Title: Deconstructing Hierarchies
Subtitle: On the Paradox of Contrived Leadership and Arbitrary Positions of Power
Author: Colin Jenkins
Date: January 12, 2017
Source: http://www.hamptoninstitution.org/deconstructing-hierarchies.html

Bosses don't grow on trees. They don't magically appear at your job. They aren't born into their roles. They are created. They are manufactured to fulfill arbitrary positions of power within organizational hierarchies. They possess no natural or learned talents, and they are not tried and tested through any type of meritocratic system. Rather, they gravitate to these positions of authority by consciously exhibiting attributes that make them both controllable and controlling - being punctual, highly conformist, placing a premium on appearance, knowing how to talk sternly without saying much of anything, blessed with the ability to bullshit.

Hierarchies aren't natural phenomena within the human race. Outside of parenting, human beings aren't born with the inclination to be ruled, controlled, "managed," and "supervised" by other human beings. Hierarchies are artificial constructs designed to serve a purpose. They are a necessity within any society that boasts high degrees of wealth and power inequities. They are a necessity for maintaining these inequities and ensuring they are not challenged from below. They exert control, conformity, and stability within a broader society that is characterized by artificial scarcity, widespread insecurity, unfathomable concentrations of wealth and power, and extreme inequality. Without such control, these societies would unravel from within as human beings would naturally seek autonomy and more control over their lives and the lives of their loved ones - control that would amount to nothing more than the ability to fulfill basic needs.

Despite the artificial and arbitrary nature of both bosses and hierarchies, they persist. They dominate our days from the time we wake until the time we go to sleep. They control our lives, our livelihoods, and our ability to acquire food, clothing, shelter, and all that is necessary to merely survive. If we do not subject ourselves to them, we run the risk of starving, being homeless, and being unable to clothe or feed our children. Despite this, we seldom examine them, seldom question their existence or purpose, and seldom consider a life without them.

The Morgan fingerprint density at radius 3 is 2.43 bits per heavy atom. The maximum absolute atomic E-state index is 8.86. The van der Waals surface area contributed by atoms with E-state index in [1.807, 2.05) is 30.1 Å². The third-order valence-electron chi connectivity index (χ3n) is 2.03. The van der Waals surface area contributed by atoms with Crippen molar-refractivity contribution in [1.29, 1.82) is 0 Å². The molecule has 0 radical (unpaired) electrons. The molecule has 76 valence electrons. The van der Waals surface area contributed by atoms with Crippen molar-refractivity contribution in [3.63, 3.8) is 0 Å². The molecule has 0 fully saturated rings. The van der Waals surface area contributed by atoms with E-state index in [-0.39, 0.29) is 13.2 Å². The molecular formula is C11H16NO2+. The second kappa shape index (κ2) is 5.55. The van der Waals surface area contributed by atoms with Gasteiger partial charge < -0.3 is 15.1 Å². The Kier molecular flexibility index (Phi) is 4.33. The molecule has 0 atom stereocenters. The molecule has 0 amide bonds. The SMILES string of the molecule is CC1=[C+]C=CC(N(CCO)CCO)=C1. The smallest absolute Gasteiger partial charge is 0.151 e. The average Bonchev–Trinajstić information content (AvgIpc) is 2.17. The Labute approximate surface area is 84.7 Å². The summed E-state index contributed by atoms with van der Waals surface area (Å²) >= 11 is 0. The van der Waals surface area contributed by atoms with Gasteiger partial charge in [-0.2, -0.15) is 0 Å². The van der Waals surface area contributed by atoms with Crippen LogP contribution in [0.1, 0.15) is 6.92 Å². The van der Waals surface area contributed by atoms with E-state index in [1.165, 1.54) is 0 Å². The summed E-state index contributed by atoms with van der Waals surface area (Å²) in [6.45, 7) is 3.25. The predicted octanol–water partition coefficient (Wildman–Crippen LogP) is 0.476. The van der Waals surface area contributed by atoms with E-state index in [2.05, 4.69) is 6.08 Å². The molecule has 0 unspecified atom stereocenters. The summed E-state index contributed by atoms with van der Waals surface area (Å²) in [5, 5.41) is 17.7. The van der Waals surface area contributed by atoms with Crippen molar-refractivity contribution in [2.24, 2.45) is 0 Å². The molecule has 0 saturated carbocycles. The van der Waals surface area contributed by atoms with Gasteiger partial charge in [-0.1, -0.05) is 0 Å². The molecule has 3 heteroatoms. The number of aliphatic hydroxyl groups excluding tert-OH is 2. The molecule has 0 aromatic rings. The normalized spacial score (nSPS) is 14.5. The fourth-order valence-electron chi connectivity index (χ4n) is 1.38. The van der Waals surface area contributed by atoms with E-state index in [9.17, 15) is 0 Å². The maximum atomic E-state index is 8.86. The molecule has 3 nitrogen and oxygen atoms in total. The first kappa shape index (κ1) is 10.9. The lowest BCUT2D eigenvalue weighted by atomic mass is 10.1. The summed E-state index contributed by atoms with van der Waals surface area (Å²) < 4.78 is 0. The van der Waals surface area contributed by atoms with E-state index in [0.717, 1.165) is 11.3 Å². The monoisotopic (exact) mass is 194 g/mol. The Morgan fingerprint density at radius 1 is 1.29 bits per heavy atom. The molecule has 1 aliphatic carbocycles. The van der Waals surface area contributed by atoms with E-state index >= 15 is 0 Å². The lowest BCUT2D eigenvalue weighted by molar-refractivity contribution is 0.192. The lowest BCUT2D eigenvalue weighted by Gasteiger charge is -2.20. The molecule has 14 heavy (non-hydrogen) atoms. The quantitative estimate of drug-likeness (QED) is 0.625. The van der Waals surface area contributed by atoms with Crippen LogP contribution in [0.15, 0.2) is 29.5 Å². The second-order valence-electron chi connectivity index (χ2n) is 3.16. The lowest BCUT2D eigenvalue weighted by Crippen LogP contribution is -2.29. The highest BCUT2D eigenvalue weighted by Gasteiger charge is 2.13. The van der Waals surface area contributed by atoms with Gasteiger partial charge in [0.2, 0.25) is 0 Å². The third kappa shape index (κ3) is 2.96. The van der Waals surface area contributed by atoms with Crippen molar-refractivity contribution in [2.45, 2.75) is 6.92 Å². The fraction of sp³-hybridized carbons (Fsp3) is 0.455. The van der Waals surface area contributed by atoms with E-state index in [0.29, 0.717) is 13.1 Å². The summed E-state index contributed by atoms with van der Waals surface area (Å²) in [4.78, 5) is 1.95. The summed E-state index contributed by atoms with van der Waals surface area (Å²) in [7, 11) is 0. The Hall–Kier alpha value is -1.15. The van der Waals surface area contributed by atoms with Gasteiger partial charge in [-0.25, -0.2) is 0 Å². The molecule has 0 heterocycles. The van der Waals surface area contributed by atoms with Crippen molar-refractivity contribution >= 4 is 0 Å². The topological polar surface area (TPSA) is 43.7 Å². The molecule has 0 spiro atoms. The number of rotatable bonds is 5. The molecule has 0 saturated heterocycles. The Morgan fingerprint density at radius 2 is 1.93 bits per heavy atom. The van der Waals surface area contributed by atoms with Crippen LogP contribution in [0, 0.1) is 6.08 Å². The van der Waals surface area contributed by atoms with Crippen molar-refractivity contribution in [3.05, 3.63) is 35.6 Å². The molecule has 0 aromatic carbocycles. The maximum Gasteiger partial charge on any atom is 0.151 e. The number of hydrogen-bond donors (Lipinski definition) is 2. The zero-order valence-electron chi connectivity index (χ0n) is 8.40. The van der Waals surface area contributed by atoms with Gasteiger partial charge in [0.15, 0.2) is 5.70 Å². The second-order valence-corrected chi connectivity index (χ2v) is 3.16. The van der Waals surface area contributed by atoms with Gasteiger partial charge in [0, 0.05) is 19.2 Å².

Capitalism, Hierarchies, and "Management"

"People stopped being people in 1913. That was the year Henry Ford put his cars on rollers and made his workers adopt the speed of the assembly line. At first, workers rebelled. They quit in droves, unable to accustom their bodies to the new pace of the age. Since then, however, the adaptation has been passed down: we've all inherited it to some degree, so that we plug right into joy-sticks and remotes, to repetitive motions of a hundred kinds."

- Jeffrey Eugenides

While hierarchical human relations have existed in many forms throughout history, the dominant modern hierarchy stems largely from capitalist modes of production. Capitalism is a system that relies on private ownership of land and the means of production for the purpose of transforming capital and commodities into profit for the owners of said land. Under the predominant system of industrial capitalism, those with sufficient capital may purchase parcels of land, build means of production (i.e. factories) on that land, and employ masses of workers to create products which can be sold on the market for a profit. Owning this land, and accessing the capital required to transform it into a means to produce, is a privilege reserved for only a very few. When land is privately owned in this manner, it represents a social relationship between those privileged few (owners/capital) and the rest of us (workers/labor). It is not owned for personal use, but rather for use as a location to extract labor value for production and profit. The owners of private property do not use it to satisfy any personal needs, and rarely even step foot on or in it. Understanding the difference between personal property and private property is crucial in this regard, as the term "private property" is often misused to falsely associate capitalism with freedom. In reality, when private property is used as a social relationship, as it is in a capitalist system, it becomes antithetical to any sense of freedom or liberty. A large degree of the profit that is created in this process is done through the exploitation of labor, whereas the owner will pay each worker a set wage in exchange for labor that ultimately creates commodities worth much more than this wage. And with the legislative destruction of the commons that took place during the transition from feudalism to capitalism, performing labor for an owner essentially became a coercive proposition, not a voluntary one. For under capitalism, those of us who must sell our labor to survive essentially have two options: (1) work for someone or (2) starve (this reality is the exact reason why the welfare state became a necessity alongside industrialization).